on May 25, 2010 at 11:00 am
Note: Please see yesterdayâ€™s evening round-up for more coverage of Mondayâ€™s opinions and orders at the Court.
In the wake of yesterdayâ€™s decision in American Needle, Inc. v. NFL, Jarrett Bell of USA Today and W.D. Cornwell at the Huffington Post discuss the decisionâ€™s ramifications for future collective bargaining negotiations in the sport.Â Robert Barnes and Mark Maske of the Washington Post also have coverage of the decision.
Warren Richey of the Christian Science Monitor and Adam Liptak of the New York Times analyze the opinion in Lewis v. City of Chicago, another of yesterdayâ€™s decisions. At the Chicago Tribune, Cynthia Dizikes discusses how the â€œcostly defeatâ€ will affect future hiring for the fire department and for city employers in general.
In nomination news, Paul Bedard of the USNRW Washington Whispers blog reports on the letter sent recently to the Senate Judiciary Committee by National Archivist David Ferriero, who promised members of the Committee that memos written by Elena Kagan during her time in the Clinton White House would be provided beginning on June 4.Â Julie Hirschfield Davis of the AP reports on statements made yesterday by Republican Senator Jeff Sessions, who warned that he would attempt to slow the confirmation process if senators did not receive timely access to the files. Meredith Shiner of Politico reports on criticism by Sessions of Kaganâ€™s decision to bar military recruiters from Harvard; Sessions conceded, however, that the issue would not be â€œtheâ€ deciding factor in determining whether Kagan should be confirmed. Ariane de Vogue of ABC News also reports on Sessionsâ€™ comments.Â At the New York Daily News, James Gordon Meek reports on criticism leveled at Kagan by Senator John Cornyn, who characterized Kaganâ€™s public disagreement with the Courtâ€™s ruling in Citizens United v. FEC as a â€œdisregardâ€ for freedom of speech.
Meanwhile, Bennett Roth of Roll Call reports on interest groupsâ€™ use of the Internet and social networking sites to influence the nomination process.Â At NPR, Ari Shapiro reports on the relatively high level of involvement of the Obama Administration in preparing Kagan for the confirmation process.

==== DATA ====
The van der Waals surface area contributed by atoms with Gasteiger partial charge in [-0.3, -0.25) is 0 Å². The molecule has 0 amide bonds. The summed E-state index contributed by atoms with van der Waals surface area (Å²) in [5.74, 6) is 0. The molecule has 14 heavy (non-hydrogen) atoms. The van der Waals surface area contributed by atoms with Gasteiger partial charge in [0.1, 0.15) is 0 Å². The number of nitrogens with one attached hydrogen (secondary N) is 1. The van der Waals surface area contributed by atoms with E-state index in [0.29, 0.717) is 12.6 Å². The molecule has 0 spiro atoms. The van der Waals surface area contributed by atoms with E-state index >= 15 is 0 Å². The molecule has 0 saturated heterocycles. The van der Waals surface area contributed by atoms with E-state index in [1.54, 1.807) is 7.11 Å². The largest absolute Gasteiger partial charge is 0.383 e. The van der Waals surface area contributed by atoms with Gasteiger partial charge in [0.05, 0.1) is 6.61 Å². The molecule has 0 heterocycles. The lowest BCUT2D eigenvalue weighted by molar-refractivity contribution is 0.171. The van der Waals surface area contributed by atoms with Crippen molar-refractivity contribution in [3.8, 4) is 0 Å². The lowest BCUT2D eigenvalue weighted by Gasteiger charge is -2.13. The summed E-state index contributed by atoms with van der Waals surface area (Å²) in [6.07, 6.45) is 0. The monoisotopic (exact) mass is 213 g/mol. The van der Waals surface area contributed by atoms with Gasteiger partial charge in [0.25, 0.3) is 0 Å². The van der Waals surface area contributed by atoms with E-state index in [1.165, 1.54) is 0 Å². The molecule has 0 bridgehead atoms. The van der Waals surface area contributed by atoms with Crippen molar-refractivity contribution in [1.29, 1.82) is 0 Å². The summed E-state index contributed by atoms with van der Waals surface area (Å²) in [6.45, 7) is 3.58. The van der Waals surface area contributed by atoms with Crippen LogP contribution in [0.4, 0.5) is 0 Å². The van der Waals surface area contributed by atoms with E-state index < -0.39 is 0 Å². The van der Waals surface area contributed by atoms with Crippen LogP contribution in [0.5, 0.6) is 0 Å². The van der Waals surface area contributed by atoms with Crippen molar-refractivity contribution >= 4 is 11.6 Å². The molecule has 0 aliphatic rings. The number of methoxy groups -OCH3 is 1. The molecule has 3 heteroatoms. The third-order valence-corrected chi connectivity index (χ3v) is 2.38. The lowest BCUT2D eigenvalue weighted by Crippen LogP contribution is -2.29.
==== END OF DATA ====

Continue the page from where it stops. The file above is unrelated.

In the first of a pair of editorials, the editorial board of the Washington Times criticizes what it describes as Kaganâ€™s â€œjudge-centric view of government powerâ€; the editorial concludes that â€œa vote for Ms. Kagan would be a vote against moderation and in favor of liberal social action.â€Â In another piece, the editorial board questions Kaganâ€™s views on the role of foreign law in American jurisprudence and calls on senators to â€œquestion Ms. Kagan in great depthâ€ on the subject during confirmation hearings.
At Slate, Richard Hasen disputes the argument that Kagan would be willing to allow the government to ban books and pamphlets critical of the government.Â Hasen calls the idea a politically motivated â€œdistortionâ€ of her remarks in Citizens United oral argument, and he concludes that â€œthe whole book-banning argumentâ€¦turns out to be no more than political theater to beat up on the presidentâ€™s nominee, and on the president by proxy.â€Â Marvin Ammori of Balkinization posts a lengthy analysis of Kaganâ€™s previous criticism, both in her earlier writings and during her tenure as Solicitor General, of â€œanti-distortionâ€ rationales used to restrict free speech.
Finally, at the New York Times, Charlie Savage and Lisa Faye Petak look at Kaganâ€™s grades as a first-year law student at Harvard, noting that a B and B-minus during her fall semester were the lowest grades of her law school tenure.
- In the wake of last weekâ€™s opinion in U.S. v. Comstock, the editorial board of the L.A. Times criticizes the practice of using the â€œcivil commitment process as a backdoor way of prolonging a criminal sentence.â€Â The board urges the Court to â€œaddress the question left hanging by last weekâ€™s decisionâ€:Â whether extending an offenderâ€™s confinement requires â€œthe same level of proof as convicting him in the first place.â€
- At the Volokh Conspiracy, Eugene Volokh reviews the Courtâ€™s opinion in Hustler v. Falwell to conclude that allowing liability for â€œsupposedly outrageous speech that recklessly inflicts severe emotional distressâ€ in Snyder v. Phelps is a subjective standard that would restrict other forms of speech that may be â€œan important part of public debate.â€
- In light of recent admissions by some Justices that they were unfamiliar with Twitter and some other social media sites, Andrew Cohen of Politics Daily takes a lighthearted look at what some members of the Court might share in 140 characters or fewer.